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Which 67-73 Cougar is the most historically significant?

  • Cougar One

    Votes: 31 38.8%
  • the GT-E

    Votes: 18 22.5%
  • the XR-7G

    Votes: 5 6.3%
  • the Eliminator

    Votes: 21 26.3%
  • the Ford of Canada Cougar

    Votes: 1 1.3%
  • the Eddie Schartman Cougar

    Votes: 4 5.0%

  • Total voters
    80
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Discussion Starter #1
Just like the question says. I wanted to list a whole bunch of VIN specific cars but I had neither those numbers on hand or the amount of poll options. So, make sure you vote in the poll...and let's have a discussion about it too!
 

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I say the Eliminator. It may not get quite the GT-E kind of money (with some exceptions of course), but with the subject of significance being the point, id say that the Eliminator has the most weight behind the name. It was also the image that gave the Cougar the "muscle car" image that the GT-E or pretty much any 67/8 model couldnt give. 67/8s were great cars and beasts in their own right of course, but they had more of the european image going on than the balls out muscle car image going for them. E-Cats put it right there with the Mach1's, 442's, GTO's, Formula's and Super Sports in the late 60's.
 

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good pints, sixt9

Henry Fords special order 69 cj car should be listed.
 

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Is there a good site on the Ford of Canada Cougar ? I have been around Cougars since 1976 and never heard of an important Cougar made for Canada.:redface: Mark
 

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The first Cougar demonstrated that pony car performance and luxury could be had at what was then a near-luxury price. It gave Lincoln-Mercury an image car outside the family sedan size as well as an entree into Trans-Am.

Everything that came after, while important in it's own right, built or expanded on that first successful Cougar.
 

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I voted for the GT-E because its was a "super muscle car" on a pony car platform LONG before the Hemi Cuda and Boss 429. Plus the fact that the GT-E was a production 427 car irritates the hell out of the Mustang guys searching for their Holy Grail (or should I say Unicorn) W-code '68.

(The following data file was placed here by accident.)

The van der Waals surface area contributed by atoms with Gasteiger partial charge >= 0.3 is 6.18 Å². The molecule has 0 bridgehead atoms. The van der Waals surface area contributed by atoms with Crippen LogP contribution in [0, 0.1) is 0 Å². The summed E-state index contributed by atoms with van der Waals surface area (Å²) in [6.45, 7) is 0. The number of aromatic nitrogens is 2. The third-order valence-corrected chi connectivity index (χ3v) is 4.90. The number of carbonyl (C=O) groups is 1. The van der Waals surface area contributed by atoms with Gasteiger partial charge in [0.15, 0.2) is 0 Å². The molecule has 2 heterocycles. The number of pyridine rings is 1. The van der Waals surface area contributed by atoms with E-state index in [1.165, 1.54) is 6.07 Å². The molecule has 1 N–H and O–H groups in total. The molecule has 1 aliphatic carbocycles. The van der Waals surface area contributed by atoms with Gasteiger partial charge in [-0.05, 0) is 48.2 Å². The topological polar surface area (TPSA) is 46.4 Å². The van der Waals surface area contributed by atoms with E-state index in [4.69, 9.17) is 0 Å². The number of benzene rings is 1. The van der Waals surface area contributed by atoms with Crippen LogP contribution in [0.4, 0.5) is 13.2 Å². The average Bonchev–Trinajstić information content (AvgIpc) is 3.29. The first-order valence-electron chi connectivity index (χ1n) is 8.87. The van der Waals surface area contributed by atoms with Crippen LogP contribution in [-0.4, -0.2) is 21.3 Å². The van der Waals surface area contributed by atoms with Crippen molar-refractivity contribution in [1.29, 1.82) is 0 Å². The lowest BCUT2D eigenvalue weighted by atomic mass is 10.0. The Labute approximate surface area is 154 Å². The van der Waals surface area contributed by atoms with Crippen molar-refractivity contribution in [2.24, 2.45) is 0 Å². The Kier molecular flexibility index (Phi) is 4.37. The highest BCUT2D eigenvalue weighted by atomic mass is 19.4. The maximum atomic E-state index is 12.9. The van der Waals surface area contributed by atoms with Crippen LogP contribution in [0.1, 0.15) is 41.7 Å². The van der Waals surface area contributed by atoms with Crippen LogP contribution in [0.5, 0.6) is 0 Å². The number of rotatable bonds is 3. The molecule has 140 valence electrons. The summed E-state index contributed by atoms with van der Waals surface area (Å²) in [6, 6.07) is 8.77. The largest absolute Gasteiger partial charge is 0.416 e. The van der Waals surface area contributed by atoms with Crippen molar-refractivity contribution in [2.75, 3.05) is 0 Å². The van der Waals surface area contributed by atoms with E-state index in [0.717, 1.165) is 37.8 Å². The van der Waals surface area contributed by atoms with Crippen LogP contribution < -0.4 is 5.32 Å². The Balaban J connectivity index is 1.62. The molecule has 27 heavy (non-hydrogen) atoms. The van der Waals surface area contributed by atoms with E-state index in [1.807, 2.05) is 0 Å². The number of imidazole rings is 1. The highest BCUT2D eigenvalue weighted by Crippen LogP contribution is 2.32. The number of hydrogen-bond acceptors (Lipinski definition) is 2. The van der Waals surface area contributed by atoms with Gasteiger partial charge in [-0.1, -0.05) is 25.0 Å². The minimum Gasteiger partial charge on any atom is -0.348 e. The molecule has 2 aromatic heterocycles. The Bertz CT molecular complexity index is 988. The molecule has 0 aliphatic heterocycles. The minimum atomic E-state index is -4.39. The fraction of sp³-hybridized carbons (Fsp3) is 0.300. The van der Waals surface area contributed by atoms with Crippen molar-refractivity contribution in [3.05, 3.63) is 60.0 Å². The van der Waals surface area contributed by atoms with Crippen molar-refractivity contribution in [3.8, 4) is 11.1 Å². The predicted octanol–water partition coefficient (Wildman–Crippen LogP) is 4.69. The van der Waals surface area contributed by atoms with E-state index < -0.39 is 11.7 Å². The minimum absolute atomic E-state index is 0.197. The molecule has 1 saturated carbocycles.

However, I would definitely have voted for one of the Bud Moore '67 Trans Am Cougars if you had provided the option. As the dominant car in Trans Am that year, it put the Cougar on the map as a no-excuses performance car, plus it was the best looking race car ever built. At least in my opinion....
 

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I normally don't vote on things like this. But I have to agree with Bill and say Cougar One. It laid the platform for all that followed after.
 

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You could make a case for any of these cars but I voted for the Eliminator because it was the one that was the most visible to the public. The other cars have a lot of significance but aren't very well known to people outside of the Cougar community.
 

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Cougar 1 as a single vehicle is about as good as it gets. There is no other single vehicle that is as important. It has a few things that were really unique, like the walking cat trunk lock cover, that also add to its unique character.

The meaning of "historical significance" usually revolves around how the the course of history changed. So when we look for the significance of the Cougar, we are really talking about the way it changed the course of automotive development. A single vehicle is probably not able to cause this kind of paradigm shift.

If we are talking Cougar in general, then I think that the 1967 XR7 is probably the most important. The Cougar idea was never about ultimate performance, it was about a blend of sophistication AND performance. The XR7 introduced a lot of luxury features into a compact sporty package. Leather interior, V8 power, Full instrumentation, and lots of comfort and convenience features all were unheard of in a small car, until Cougar XR7.

I think Detroit latter lost its way turning the Cougar into a Personal Luxury car, losing the sporting feel, but it did pave the way for a luxury in a smaller package.

The GT-E pushed the performance idea to an extreme, and it did not sell. The Eliminator helped bolster the performance image. Neither sold in the kind of numbers that caused the industry to want to jump on board. The XR7 did.